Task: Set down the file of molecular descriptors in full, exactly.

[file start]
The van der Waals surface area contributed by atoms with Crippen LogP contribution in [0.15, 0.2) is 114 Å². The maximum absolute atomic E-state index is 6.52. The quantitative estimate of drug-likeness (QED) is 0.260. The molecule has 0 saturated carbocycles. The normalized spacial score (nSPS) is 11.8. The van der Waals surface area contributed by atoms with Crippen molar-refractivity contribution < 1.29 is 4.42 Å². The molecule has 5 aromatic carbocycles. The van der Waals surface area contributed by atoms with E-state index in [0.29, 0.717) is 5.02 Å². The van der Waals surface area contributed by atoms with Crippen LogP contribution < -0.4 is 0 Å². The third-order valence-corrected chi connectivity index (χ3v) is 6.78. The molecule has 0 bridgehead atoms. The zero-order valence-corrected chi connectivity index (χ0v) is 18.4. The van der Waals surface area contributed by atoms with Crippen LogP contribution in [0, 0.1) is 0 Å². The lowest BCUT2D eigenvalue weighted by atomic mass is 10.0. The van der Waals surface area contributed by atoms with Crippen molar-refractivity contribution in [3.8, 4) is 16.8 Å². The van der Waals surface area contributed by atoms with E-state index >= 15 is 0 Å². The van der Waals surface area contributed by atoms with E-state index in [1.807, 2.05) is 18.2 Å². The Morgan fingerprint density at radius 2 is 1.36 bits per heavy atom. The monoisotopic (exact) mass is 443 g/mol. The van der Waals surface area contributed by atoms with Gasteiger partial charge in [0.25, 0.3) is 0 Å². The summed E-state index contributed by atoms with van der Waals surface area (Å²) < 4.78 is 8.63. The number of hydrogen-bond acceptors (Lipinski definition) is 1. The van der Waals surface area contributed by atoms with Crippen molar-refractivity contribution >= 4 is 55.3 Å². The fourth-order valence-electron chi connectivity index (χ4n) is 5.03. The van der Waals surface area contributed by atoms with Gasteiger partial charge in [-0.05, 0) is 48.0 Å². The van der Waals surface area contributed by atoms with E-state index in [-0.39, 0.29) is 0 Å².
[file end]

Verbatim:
The van der Waals surface area contributed by atoms with Crippen LogP contribution in [0.15, 0.2) is 114 Å². The maximum absolute atomic E-state index is 6.52. The quantitative estimate of drug-likeness (QED) is 0.260. The molecule has 0 saturated carbocycles. The normalized spacial score (nSPS) is 11.8. The van der Waals surface area contributed by atoms with Crippen molar-refractivity contribution < 1.29 is 4.42 Å². The molecule has 5 aromatic carbocycles. The van der Waals surface area contributed by atoms with E-state index in [0.29, 0.717) is 5.02 Å². The van der Waals surface area contributed by atoms with Crippen LogP contribution < -0.4 is 0 Å². The third-order valence-corrected chi connectivity index (χ3v) is 6.78. The molecule has 0 bridgehead atoms. The zero-order valence-corrected chi connectivity index (χ0v) is 18.4. The van der Waals surface area contributed by atoms with Crippen LogP contribution in [0, 0.1) is 0 Å². The lowest BCUT2D eigenvalue weighted by atomic mass is 10.0. The van der Waals surface area contributed by atoms with Crippen molar-refractivity contribution in [3.8, 4) is 16.8 Å². The van der Waals surface area contributed by atoms with E-state index >= 15 is 0 Å². The van der Waals surface area contributed by atoms with E-state index in [1.807, 2.05) is 18.2 Å². The Morgan fingerprint density at radius 2 is 1.36 bits per heavy atom. The monoisotopic (exact) mass is 443 g/mol. The van der Waals surface area contributed by atoms with Gasteiger partial charge in [0.25, 0.3) is 0 Å². The summed E-state index contributed by atoms with van der Waals surface area (Å²) < 4.78 is 8.63. The number of hydrogen-bond acceptors (Lipinski definition) is 1. The van der Waals surface area contributed by atoms with Crippen molar-refractivity contribution >= 4 is 55.3 Å². The fourth-order valence-electron chi connectivity index (χ4n) is 5.03. The van der Waals surface area contributed by atoms with Gasteiger partial charge in [-0.05, 0) is 48.0 Å². The van der Waals surface area contributed by atoms with E-state index in [-0.39, 0.29) is 0 Å².